Many boundaries start from our parents, our upbringing our culture. As we grow and move about the world our boundaries change, and perhaps in today’s world many of us create our own cultures that become part of our boundaries.

    I think as we become more at home with ourselves we take boundaries down or move them back, allowing others to venture further in. Sometimes when we get hurt by others we may build walls and strengthen boundaries, but this is never healthy and love, kindness and openness will slowly erode them and allow new ones to be built farther in.

    On the other side of the equation there are those whose boundaries are so far from our own it may seem as if they have none. War, violence and hunger can erode boundaries and once eroded may be hard to find and build again.

    Life is wondrous, with many boundaries to take down or cross, sometimes we will venture over others boundaries and sometimes we forget our own. Everyday brings new challenges, and with them new boundaries and situations to deal with.

    Boundaries are inherent in the systems that we are all apart of, without them surely chaos would rule.

    Looking forward to Tues tweet chat.


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  6. lollydaskal

    06. Jun, 2011

    Dearest Simon,
    Your words, your thoughts, your insights ALWAYS makes me think deeper and go wider.
    Love your mind.

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  7. Edward Colozzi

    07. Jun, 2011

    Excellent post and topic Lolly,
    especially considering all the breakdown of boundaries in the news these days.

    Perhaps all humans are created with inner boundaries, a sort of blueprint for survival as we interact with our world both from within the womb and mostly, thereafter. Surely parents, the environment, and our life journey, have much to teach us about “building” (as you stated) boundaries based on love, self-respect, developing an attitude of assertiveness, and the usual ways most of us learn—experience from failing.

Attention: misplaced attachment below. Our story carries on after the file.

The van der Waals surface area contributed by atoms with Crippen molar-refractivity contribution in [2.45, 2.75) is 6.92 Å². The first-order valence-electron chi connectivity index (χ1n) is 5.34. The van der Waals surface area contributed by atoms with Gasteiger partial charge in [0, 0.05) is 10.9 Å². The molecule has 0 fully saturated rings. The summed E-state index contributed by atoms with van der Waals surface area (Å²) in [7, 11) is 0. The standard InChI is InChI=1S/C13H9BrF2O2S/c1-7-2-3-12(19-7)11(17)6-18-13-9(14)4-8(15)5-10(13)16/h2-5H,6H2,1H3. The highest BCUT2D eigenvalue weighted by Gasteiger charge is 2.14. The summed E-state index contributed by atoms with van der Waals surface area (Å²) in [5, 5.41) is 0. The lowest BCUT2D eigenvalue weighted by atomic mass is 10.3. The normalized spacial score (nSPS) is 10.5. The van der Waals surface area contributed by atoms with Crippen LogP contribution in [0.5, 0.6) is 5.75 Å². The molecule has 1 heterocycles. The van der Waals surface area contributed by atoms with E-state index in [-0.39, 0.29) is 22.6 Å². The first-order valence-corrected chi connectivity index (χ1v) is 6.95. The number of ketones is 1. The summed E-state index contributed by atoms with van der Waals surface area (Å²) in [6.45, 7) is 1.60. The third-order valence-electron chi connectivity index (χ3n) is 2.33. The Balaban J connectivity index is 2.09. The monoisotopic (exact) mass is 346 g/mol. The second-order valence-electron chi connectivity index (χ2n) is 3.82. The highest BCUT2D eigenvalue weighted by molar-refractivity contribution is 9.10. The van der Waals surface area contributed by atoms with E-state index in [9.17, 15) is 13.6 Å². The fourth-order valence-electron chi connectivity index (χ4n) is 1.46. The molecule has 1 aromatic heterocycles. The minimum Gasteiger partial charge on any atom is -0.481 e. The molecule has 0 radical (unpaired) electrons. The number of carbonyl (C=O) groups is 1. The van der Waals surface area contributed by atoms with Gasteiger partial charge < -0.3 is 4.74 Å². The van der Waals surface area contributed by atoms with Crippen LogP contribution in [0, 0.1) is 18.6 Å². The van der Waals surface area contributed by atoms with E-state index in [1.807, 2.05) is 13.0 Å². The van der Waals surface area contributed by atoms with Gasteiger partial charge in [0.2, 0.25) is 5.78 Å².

Yet perhaps there IS an inner compass that is part of our True Self (connected to God/Higher Power) that we have deep within each of us, that guides our instincts and our heart’s knowing. The journey of the human condition, especially as the environment affects us in negative ways, can often distract our attention to listening to True self, leaving us vulnerable to the persuasive loud voice of False self, and the erosion of those important boundaries that are indeed necessary for healthy growth across all our life roles.

    As you poignantly share, “We all have within ourselves that which we inhabit in our souls-the responsibility is for us to own the things that make us who we are… (so we can) start having a healthy sense of self”. Keep living your calling Lolly, EdC

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  8. Eric Canja

    09. Jun, 2011

    “In the inner world boundaries are harder to see because they define our heart.” – This statement really jumped out at me.

    As parent, I need to learn how to develop my own inner boundaries to be an example to my daughters. The development process has been very difficult… but also rewarding.

    It is humbling to apologize to my daughters when my emotions have me tied up in knots with anger as a result of my own insecurities of not knowing how to respond to some of their behavior.

    There are also times when I express to them that their actions and even words can hurt my feelings. Thankfully, we (my wife and I) have worked ourselves to be examples that they can follow.

    Being in a “reversed” role household as well as a seemingly emotional man, expressing my heart seems almost abnormal because I don’t necessarily see or hear about other men being real with what’s going on inside.

    Your posts are the epitome of short and to the point with the ability to get others to engage. It is my desire to unleash what is inside to develop what you have so eloquently captured as your “motto”… lead from within!

    Thanks you very much for who you are… what you do… and inspiring other to do the same!

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    • lollydaskal

      09. Jun, 2011

      Thanks for stopping by again.
      It is interesting my favorite line in the whole blog is the one you are commenting about….

      “In the inner world boundaries are harder to see because they define our heart.”

      Be proud of who you are. Know thyself on the inside. And you will shine on the outside.

      You matter. We cherish you.

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  9. tunrah

    13. Jun, 2011

    Hi Lolly,

    am quite agree with Simon…
    Sometime it is hard to say “No” to my friends, boss, collegue as an aswer…where else it should be “No” as an aswer in a friendly debate of meeting, discussion or a small tal with our dear one…

    but each time when i say “No” to a correct situation which required an “No” make me felt better….

    thanks for ur blog aspiration…it drives me thru my daily working period..


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  10. Dawn Kelly

    27. Aug, 2013

    Great and nice blogs. It’s also very interesting and informative. Thanks for sharing this kinds of blog.